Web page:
Dean George (left), president of the North American Indian Association of Detroit, and an NAIA Detroit member (right) display two bumper stickers which read "CUSTER DIED FOR YOUR SINS" and "CUSTER HAD IT COMING;" original taken in 1971 and available via the Virtual Motor City collection.
Selector: Clayton Hayes
I identify as white (of Western and Southern European ancestry) and I cannot speak on behalf of anyone whose ancestry includes peoples indigenous to this continent (nor should I attempt to). I have tried throughout to highlight resources by indigenous authors, which privilege indigenous voices, and which profile indigenous activists or indigenous-led movements.
August 9th is recognized as the International Day of the World's Indigenous Peoples by the United Nations and I had originally planned to develop a guide for August centered on Michigan's indigenous populations. This broad idea changed, in part due to recent uncovering of unmarked graves at Residential School sites in Canada, into the theme of Native American activism against colonialist power in the United States. I wanted to provide sources detailing the damage done to indigenous populations by our government, but I also did not want to push an implicit narrative that Native Americans were passive in the face of state-sanctioned colonialist violence. I also wanted to provide a reminder that Residential Schools were a part of United States policy as well, and have include photographs and information on the school which operated in Mount Pleasant until the 1930s.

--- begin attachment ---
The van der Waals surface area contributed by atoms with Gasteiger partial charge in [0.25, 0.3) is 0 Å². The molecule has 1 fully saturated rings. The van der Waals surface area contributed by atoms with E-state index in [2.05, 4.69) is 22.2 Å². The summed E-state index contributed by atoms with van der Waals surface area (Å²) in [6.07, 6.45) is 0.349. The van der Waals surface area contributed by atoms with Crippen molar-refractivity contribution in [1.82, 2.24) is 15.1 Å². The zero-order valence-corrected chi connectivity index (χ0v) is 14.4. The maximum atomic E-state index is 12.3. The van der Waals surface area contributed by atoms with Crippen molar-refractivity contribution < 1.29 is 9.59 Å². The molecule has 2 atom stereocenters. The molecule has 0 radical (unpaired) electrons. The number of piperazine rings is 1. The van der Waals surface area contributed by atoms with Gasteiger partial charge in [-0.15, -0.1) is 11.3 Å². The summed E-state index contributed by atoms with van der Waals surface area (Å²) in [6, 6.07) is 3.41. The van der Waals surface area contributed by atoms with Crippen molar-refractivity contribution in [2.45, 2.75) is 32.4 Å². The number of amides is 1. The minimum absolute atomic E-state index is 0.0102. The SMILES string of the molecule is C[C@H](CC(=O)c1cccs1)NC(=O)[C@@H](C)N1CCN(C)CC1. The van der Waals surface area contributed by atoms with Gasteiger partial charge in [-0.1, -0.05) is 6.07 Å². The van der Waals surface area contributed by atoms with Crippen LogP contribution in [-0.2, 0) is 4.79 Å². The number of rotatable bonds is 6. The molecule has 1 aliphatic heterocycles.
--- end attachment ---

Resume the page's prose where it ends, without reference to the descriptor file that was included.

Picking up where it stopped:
Wayne State University rests on the ancestral and contemporary homeland of the Three Fires Confederacy, a settlement called Waawiyaataanong in the Anishinaabemowin language of the Ojibwe and later referred to as Detroit. These were and are sovereign lands shared by the Ojibwe, Odawa, Potawatomi, and Wyandot nations. We advance our educational objectives at Wayne State on a foundation of colonial violence and erasure for which this acknowledgement does the absolute bare minimum of reparation. This land acknowledgement is based on that of the WSU Student Senate, which exists thanks to advocacy by the WSU Native American Student Organization, and has been adapted here to remove the implicit assertion that the 1807 Treaty of Detroit justifies past, current, and future colonialist violence.
The Mount Pleasant Indian Industrial Boarding School, established by an act of Congress in 1891, operated from 1893 to 1934 in Mt. Pleasant, Michigan. Students were taken from families across Michigan, as well as from Minnesota, Wisconsin, and New York. At least 174 undocumented deaths took place at the school. The facility was abandoned in 2008 and is now property of the Saginaw Chippewa Tribal Nation.
Photos above from the Virtual Motor City collection
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